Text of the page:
Everything You Need to Know About Gear Racking
For traditional climbing, the person in the lead climber position needs to place anchors which the second climber can then remove as they move up the cliff face. Generally, climbers tend to take turns leading and then placing the protection gear (a selection of cams and chocks, with carabiners and runners attached).
This collective gear, commonly referred to as a rack, is normally arranged on a gear sling that is then carried by the lead climber, who passes it back and forth during the course of the climb.
What gear do you need?
In terms of what equipment goes onto a gear rack, this will mostly depend on the routes and the area which is to be climbed. For instance, in areas where the cliff has a lot of tiny pockets and holes, smaller protective gear will be required. Cliffs that have cracks that are 'off width' will need much larger pieces.
How much gear is required?
Again, the volume of equipment you need to bring will very much depend on the climb; before heading off, make sure to do some research on the route that you would like to do. Many guidebooks for rock climbing locations will recommend specific cam or chock sizes; reading up on this before your climb will ensure that you don't bring unnecessary gear and end up weighing yourself down.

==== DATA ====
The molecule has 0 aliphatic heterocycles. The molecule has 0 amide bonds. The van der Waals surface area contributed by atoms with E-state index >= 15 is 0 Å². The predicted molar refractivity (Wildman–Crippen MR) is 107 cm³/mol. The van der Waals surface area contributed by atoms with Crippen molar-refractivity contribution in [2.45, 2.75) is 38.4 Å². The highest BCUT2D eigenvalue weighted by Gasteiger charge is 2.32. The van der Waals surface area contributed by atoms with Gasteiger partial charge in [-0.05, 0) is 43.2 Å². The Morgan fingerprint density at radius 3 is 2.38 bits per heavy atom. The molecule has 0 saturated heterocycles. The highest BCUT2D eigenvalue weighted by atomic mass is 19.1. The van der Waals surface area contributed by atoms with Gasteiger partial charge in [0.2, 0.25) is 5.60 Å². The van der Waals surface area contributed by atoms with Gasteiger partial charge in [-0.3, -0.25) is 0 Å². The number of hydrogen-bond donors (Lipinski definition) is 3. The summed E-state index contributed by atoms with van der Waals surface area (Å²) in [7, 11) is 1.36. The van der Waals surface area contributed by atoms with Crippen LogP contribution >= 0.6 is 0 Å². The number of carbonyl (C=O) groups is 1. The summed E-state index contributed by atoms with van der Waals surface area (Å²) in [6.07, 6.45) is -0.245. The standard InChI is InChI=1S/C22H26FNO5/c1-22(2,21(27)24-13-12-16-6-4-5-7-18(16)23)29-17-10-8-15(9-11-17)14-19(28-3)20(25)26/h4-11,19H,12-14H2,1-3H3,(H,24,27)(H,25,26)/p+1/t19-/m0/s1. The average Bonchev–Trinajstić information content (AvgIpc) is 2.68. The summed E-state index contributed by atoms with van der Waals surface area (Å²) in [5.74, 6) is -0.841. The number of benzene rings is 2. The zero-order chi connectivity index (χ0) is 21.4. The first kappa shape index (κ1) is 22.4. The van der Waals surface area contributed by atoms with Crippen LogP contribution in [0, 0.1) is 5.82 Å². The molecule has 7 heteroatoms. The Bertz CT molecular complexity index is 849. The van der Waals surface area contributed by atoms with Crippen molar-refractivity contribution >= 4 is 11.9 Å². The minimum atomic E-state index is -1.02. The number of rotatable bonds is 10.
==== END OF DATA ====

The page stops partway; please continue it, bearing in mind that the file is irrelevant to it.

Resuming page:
Getting to grips with gear rack organisation
When climbers choose to 'swing leads' - that is, take turns in following and leading, they will normally only carry one gear rack for the two of them and simply pass it back and forth. When swinging leads, it is especially important that the gear rack is well organised, as each piece of equipment on it needs to be easily accessible, but not so much that it interferes with the climb itself. It's a good idea to get a gear sling that is adjustable, so that it can quickly be resized for smaller or larger climbing partners.
In terms of arranging specific outdoor equipment on your gear rack, many climbers like to place larger hexes and camming devices towards the back of their gear sling and the free carabiners and smaller nuts towards the front. It's also best to attach the chock pick and extra runners to the side gear loops on the climbing harness. So as to be able to quickly identify different runner lengths, try to purchase each one in a different colour; for instance, you can purchase all twelve inch runners in red and all six inch ones in green. Runners should always be worn over the shoulder that is opposite to your gear sling and should ideally be separated by clipping on a carabiner to each one. This will ensure that they remain untangled so that you can pull one off at a time, as and when you need to. Longer runners should be doubled up and have two carabiners attached to them; the runners need to be kept short enough that they do not interfere with your ability to climb.
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